Circus camel captured after three-hour police chase causes ‘mayhem’
SYDNEY — A camel has been captured on a golf course after it escaped from a circus and led police on a three-hour chase through the tourist city of Darwin in Australia’s Northern Territory on Monday.
Rush-hour drivers had to dodge the rogue animal as officers pursued it in a scene witnesses described as “bizarre”.
“It caused a bit of traffic mayhem for a few minutes as it ran down a few streets,” said Police Duty Superintendent Rob Burgoyne.
“It then ended up on the Royal Australian Airforce base golf course, where circus personnel were able to secure it on the ninth green.”
“At least they managed to catch it before it caused any more problems.”
Police admitted in a Facebook post the incident had presented an unusual challenge.
“It appears the fine men and women of the NT Police also have hidden talents in camel wrangling after they quickly tracked it down, secured it and handed it back over to circus personnel,” it said.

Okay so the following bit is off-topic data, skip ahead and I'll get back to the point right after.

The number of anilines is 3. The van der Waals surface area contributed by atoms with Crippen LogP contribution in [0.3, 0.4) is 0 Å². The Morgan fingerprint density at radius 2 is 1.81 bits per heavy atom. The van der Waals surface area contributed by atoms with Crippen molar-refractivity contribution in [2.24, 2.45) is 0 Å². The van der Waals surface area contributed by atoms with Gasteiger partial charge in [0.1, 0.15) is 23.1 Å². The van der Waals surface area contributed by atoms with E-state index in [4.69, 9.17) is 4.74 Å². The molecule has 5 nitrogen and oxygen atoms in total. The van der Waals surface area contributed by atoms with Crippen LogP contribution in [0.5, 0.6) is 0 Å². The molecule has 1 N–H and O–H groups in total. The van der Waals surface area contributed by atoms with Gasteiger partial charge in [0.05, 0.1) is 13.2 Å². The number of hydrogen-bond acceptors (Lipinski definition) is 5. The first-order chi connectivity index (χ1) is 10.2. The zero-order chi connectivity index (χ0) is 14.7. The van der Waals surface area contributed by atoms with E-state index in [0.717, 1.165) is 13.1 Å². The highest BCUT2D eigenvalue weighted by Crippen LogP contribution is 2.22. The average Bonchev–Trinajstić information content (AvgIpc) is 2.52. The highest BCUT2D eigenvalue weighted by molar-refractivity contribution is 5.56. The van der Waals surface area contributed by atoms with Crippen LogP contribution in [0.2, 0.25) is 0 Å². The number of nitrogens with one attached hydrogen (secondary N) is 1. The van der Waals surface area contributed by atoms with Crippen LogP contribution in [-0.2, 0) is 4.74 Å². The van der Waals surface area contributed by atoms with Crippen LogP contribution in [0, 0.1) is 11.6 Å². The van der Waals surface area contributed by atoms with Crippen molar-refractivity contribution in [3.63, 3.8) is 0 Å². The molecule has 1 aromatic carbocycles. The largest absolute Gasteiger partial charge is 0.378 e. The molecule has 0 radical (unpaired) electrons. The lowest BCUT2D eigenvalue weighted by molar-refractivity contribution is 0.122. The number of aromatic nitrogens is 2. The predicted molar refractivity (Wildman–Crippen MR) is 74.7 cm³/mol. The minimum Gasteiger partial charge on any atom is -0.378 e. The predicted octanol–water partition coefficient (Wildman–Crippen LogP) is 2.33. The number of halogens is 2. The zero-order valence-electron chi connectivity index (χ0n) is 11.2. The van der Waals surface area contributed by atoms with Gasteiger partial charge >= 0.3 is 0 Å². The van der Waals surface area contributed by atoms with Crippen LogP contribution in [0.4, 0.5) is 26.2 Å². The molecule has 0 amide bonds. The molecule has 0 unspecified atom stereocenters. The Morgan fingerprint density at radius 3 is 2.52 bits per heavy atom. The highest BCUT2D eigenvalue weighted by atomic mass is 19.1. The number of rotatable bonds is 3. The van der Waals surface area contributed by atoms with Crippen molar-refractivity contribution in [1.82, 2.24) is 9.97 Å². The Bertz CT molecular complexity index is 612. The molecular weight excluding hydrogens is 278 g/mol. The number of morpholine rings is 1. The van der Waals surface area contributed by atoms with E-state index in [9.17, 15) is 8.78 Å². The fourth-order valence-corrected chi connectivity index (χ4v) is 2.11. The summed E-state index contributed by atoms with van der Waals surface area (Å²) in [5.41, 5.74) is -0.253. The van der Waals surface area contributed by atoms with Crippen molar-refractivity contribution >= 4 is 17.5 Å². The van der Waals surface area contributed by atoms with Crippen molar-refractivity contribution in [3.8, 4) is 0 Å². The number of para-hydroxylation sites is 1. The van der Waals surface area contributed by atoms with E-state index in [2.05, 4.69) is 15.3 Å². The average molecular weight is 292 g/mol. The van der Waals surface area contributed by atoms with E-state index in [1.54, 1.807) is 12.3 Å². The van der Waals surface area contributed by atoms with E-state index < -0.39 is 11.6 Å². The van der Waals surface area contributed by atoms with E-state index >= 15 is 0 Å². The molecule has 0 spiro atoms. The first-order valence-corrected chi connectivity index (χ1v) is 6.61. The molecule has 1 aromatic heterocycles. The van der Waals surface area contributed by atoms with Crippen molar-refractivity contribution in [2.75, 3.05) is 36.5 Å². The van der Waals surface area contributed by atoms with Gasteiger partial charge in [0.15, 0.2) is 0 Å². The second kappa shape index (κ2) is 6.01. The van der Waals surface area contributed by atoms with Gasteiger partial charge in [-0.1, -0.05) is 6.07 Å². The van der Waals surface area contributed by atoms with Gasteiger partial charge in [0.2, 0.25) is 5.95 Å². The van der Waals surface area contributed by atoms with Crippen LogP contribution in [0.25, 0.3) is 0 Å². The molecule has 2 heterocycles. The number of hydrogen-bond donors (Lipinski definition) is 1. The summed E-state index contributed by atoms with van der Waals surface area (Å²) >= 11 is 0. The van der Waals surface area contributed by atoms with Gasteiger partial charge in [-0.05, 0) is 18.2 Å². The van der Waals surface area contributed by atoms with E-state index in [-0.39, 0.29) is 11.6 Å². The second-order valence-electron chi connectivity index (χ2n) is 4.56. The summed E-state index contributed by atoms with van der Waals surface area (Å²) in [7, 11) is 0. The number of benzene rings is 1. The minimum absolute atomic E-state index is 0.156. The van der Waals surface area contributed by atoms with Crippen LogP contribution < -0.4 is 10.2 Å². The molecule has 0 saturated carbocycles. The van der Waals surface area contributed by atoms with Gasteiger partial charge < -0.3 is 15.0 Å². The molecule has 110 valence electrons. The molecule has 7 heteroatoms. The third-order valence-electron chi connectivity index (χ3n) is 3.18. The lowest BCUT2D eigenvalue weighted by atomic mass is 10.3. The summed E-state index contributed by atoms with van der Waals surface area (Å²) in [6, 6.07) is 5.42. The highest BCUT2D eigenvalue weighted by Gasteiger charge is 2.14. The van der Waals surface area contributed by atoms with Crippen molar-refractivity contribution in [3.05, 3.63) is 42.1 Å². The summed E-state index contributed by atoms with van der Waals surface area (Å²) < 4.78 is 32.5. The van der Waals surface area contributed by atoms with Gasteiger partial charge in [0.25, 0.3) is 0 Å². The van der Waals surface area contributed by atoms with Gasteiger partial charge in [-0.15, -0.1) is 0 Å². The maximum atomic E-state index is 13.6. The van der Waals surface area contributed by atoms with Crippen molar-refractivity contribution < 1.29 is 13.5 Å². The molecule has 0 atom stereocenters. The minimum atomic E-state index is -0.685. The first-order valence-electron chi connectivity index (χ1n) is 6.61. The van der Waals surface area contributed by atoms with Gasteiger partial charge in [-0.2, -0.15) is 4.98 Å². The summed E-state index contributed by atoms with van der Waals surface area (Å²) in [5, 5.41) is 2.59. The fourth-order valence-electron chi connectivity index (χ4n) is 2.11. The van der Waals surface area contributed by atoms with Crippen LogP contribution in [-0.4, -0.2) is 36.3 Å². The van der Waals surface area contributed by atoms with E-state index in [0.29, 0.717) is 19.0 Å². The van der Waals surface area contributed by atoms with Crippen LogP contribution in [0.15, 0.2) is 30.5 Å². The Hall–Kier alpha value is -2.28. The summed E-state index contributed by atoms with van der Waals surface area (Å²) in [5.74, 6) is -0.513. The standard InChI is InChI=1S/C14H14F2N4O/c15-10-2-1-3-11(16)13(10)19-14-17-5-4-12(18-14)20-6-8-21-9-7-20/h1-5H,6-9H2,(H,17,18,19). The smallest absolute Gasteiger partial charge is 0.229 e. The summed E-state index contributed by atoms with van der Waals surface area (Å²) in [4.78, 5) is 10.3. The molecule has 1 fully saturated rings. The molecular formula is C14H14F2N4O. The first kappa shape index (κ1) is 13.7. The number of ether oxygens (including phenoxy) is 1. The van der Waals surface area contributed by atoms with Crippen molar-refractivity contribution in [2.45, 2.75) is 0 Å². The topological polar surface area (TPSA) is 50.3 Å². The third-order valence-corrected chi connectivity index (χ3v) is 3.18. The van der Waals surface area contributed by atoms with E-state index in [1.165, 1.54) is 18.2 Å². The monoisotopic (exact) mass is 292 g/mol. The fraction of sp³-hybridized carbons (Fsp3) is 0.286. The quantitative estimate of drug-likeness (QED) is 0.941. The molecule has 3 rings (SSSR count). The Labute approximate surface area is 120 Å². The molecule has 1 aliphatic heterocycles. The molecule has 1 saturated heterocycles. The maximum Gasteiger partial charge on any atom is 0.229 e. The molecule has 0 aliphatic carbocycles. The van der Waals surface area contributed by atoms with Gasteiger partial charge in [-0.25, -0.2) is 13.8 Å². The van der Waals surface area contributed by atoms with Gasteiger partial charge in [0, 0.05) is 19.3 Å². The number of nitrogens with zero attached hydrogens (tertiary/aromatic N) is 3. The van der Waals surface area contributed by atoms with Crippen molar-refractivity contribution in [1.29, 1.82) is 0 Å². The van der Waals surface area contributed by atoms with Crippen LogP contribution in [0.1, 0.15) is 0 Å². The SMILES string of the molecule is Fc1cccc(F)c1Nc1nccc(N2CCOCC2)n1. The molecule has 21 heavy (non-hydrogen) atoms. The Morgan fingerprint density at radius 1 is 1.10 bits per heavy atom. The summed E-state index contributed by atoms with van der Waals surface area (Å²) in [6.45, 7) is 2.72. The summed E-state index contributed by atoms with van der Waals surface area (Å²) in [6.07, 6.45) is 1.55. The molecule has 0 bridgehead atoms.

Lee Meng-hsuan said she was walking on the street when the escaped camel passed her.
“I just walked and heard one man yell to another ‘don’t run or the camel will run more,’ ” she told the Austra- lian Broadcasting Corp.
“When they tried to catch it, the camel started to run and cross the road.”
Trying to catch a camel in this way is the worst possible approach, according to camel expert Paddy McHugh, who recommended a much simpler way to tame the beasts.
“You’re better off just leaving it to settle and taking some feed up to it. Generally you can always catch them with food. They are suckers for food,” he said.
The city of Darwin is no stranger to having escaped animals loose on its streets, with crocodiles, cattle and pigs all having similar encounters with the law over the years.
It caused a bit of traffic mayhem for a few minutes as it ran down a few streets.” Rob Burgoyne, Darwin Police Duty Superintendent